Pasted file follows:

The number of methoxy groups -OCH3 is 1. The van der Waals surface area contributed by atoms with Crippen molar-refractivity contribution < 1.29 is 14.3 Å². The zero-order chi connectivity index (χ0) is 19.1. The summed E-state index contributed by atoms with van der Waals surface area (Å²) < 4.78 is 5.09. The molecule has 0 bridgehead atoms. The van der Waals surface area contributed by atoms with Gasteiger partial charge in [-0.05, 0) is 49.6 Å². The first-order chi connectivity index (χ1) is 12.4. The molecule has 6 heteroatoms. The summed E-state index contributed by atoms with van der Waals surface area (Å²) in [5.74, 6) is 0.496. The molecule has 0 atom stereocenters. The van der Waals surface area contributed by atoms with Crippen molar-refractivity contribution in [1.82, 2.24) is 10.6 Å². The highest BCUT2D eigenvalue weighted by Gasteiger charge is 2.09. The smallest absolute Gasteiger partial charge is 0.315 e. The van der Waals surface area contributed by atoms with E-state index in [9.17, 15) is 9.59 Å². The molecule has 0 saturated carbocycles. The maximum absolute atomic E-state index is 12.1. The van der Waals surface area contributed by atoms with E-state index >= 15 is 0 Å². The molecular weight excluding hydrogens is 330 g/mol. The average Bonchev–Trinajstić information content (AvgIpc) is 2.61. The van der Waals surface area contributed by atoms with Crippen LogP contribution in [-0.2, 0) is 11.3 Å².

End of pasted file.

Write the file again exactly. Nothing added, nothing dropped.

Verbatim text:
The number of methoxy groups -OCH3 is 1. The van der Waals surface area contributed by atoms with Crippen molar-refractivity contribution < 1.29 is 14.3 Å². The zero-order chi connectivity index (χ0) is 19.1. The summed E-state index contributed by atoms with van der Waals surface area (Å²) < 4.78 is 5.09. The molecule has 0 bridgehead atoms. The van der Waals surface area contributed by atoms with Gasteiger partial charge in [-0.05, 0) is 49.6 Å². The first-order chi connectivity index (χ1) is 12.4. The molecule has 6 heteroatoms. The summed E-state index contributed by atoms with van der Waals surface area (Å²) in [5.74, 6) is 0.496. The molecule has 0 atom stereocenters. The van der Waals surface area contributed by atoms with Crippen molar-refractivity contribution in [1.82, 2.24) is 10.6 Å². The highest BCUT2D eigenvalue weighted by Gasteiger charge is 2.09. The smallest absolute Gasteiger partial charge is 0.315 e. The van der Waals surface area contributed by atoms with E-state index in [9.17, 15) is 9.59 Å². The molecule has 0 saturated carbocycles. The maximum absolute atomic E-state index is 12.1. The van der Waals surface area contributed by atoms with E-state index >= 15 is 0 Å². The molecular weight excluding hydrogens is 330 g/mol. The average Bonchev–Trinajstić information content (AvgIpc) is 2.61. The van der Waals surface area contributed by atoms with Crippen LogP contribution in [-0.2, 0) is 11.3 Å².